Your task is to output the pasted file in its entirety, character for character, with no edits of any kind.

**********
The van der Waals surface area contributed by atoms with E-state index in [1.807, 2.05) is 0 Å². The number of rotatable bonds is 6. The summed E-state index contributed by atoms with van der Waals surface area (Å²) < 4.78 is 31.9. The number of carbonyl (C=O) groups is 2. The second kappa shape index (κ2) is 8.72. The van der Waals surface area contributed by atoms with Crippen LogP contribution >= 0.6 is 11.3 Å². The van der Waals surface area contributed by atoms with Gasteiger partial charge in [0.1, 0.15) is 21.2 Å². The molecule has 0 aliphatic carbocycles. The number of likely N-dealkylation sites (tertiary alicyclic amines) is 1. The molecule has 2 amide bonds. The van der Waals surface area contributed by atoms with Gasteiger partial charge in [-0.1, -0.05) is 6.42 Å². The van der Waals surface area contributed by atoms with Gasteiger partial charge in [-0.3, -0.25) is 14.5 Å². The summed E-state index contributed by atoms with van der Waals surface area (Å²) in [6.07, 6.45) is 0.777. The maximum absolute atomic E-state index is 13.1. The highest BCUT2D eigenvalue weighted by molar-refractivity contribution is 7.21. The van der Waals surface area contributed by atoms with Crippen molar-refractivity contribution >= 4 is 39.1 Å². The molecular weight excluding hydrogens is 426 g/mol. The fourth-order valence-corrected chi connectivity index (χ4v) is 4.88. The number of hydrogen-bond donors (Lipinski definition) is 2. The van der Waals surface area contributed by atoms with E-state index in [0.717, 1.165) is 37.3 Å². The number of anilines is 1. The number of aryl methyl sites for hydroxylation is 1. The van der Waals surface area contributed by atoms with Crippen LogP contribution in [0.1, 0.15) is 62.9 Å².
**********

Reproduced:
The van der Waals surface area contributed by atoms with E-state index in [1.807, 2.05) is 0 Å². The number of rotatable bonds is 6. The summed E-state index contributed by atoms with van der Waals surface area (Å²) < 4.78 is 31.9. The number of carbonyl (C=O) groups is 2. The second kappa shape index (κ2) is 8.72. The van der Waals surface area contributed by atoms with Crippen LogP contribution >= 0.6 is 11.3 Å². The van der Waals surface area contributed by atoms with Gasteiger partial charge in [0.1, 0.15) is 21.2 Å². The molecule has 0 aliphatic carbocycles. The number of likely N-dealkylation sites (tertiary alicyclic amines) is 1. The molecule has 2 amide bonds. The van der Waals surface area contributed by atoms with Gasteiger partial charge in [-0.1, -0.05) is 6.42 Å². The van der Waals surface area contributed by atoms with Gasteiger partial charge in [-0.3, -0.25) is 14.5 Å². The summed E-state index contributed by atoms with van der Waals surface area (Å²) in [6.07, 6.45) is 0.777. The maximum absolute atomic E-state index is 13.1. The highest BCUT2D eigenvalue weighted by molar-refractivity contribution is 7.21. The van der Waals surface area contributed by atoms with Crippen molar-refractivity contribution >= 4 is 39.1 Å². The molecular weight excluding hydrogens is 426 g/mol. The fourth-order valence-corrected chi connectivity index (χ4v) is 4.88. The number of hydrogen-bond donors (Lipinski definition) is 2. The van der Waals surface area contributed by atoms with E-state index in [0.717, 1.165) is 37.3 Å². The number of anilines is 1. The number of aryl methyl sites for hydroxylation is 1. The van der Waals surface area contributed by atoms with Crippen LogP contribution in [0.1, 0.15) is 62.9 Å².